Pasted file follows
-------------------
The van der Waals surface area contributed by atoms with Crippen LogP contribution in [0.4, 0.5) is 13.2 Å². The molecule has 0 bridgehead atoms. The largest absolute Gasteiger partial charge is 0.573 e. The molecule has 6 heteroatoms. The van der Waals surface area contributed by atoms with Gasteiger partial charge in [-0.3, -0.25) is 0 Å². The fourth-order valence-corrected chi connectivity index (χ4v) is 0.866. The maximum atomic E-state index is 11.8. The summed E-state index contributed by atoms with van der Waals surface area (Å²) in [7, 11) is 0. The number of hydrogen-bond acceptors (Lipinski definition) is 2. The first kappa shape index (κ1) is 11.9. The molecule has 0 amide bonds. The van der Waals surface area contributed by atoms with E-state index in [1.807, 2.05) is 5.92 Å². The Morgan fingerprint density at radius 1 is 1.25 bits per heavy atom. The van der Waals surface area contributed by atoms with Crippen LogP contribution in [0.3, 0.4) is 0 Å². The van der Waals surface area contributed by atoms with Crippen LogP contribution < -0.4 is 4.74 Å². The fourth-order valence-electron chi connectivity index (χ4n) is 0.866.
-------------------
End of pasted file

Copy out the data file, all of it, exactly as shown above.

The van der Waals surface area contributed by atoms with Crippen LogP contribution in [0.4, 0.5) is 13.2 Å². The molecule has 0 bridgehead atoms. The largest absolute Gasteiger partial charge is 0.573 e. The molecule has 6 heteroatoms. The van der Waals surface area contributed by atoms with Gasteiger partial charge in [-0.3, -0.25) is 0 Å². The fourth-order valence-corrected chi connectivity index (χ4v) is 0.866. The maximum atomic E-state index is 11.8. The summed E-state index contributed by atoms with van der Waals surface area (Å²) in [7, 11) is 0. The number of hydrogen-bond acceptors (Lipinski definition) is 2. The first kappa shape index (κ1) is 11.9. The molecule has 0 amide bonds. The van der Waals surface area contributed by atoms with E-state index in [1.807, 2.05) is 5.92 Å². The Morgan fingerprint density at radius 1 is 1.25 bits per heavy atom. The van der Waals surface area contributed by atoms with Crippen LogP contribution in [0.3, 0.4) is 0 Å². The van der Waals surface area contributed by atoms with Crippen LogP contribution < -0.4 is 4.74 Å². The fourth-order valence-electron chi connectivity index (χ4n) is 0.866.